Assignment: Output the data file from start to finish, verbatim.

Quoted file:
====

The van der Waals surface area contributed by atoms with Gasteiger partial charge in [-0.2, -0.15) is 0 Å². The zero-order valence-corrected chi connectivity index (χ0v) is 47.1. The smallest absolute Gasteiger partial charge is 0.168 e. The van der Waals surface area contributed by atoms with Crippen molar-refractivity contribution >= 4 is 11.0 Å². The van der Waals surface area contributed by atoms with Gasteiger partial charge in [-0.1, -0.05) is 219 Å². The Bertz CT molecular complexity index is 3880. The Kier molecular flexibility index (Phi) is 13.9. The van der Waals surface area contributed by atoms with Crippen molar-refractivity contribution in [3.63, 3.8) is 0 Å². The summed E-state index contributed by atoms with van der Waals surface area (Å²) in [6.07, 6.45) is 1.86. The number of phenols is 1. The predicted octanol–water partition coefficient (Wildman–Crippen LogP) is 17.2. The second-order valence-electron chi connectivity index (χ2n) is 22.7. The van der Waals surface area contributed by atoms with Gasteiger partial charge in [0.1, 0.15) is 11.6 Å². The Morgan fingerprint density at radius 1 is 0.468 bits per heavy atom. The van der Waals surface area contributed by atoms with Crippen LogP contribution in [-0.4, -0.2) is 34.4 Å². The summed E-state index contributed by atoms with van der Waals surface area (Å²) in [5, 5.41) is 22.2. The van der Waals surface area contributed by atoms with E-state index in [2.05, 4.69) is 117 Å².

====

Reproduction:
The van der Waals surface area contributed by atoms with Gasteiger partial charge in [-0.2, -0.15) is 0 Å². The zero-order valence-corrected chi connectivity index (χ0v) is 47.1. The smallest absolute Gasteiger partial charge is 0.168 e. The van der Waals surface area contributed by atoms with Crippen molar-refractivity contribution >= 4 is 11.0 Å². The van der Waals surface area contributed by atoms with Gasteiger partial charge in [-0.1, -0.05) is 219 Å². The Bertz CT molecular complexity index is 3880. The Kier molecular flexibility index (Phi) is 13.9. The van der Waals surface area contributed by atoms with Crippen molar-refractivity contribution in [3.63, 3.8) is 0 Å². The summed E-state index contributed by atoms with van der Waals surface area (Å²) in [6.07, 6.45) is 1.86. The number of phenols is 1. The predicted octanol–water partition coefficient (Wildman–Crippen LogP) is 17.2. The second-order valence-electron chi connectivity index (χ2n) is 22.7. The van der Waals surface area contributed by atoms with Gasteiger partial charge in [0.1, 0.15) is 11.6 Å². The Morgan fingerprint density at radius 1 is 0.468 bits per heavy atom. The van der Waals surface area contributed by atoms with Crippen LogP contribution in [-0.4, -0.2) is 34.4 Å². The summed E-state index contributed by atoms with van der Waals surface area (Å²) in [5, 5.41) is 22.2. The van der Waals surface area contributed by atoms with E-state index in [2.05, 4.69) is 117 Å².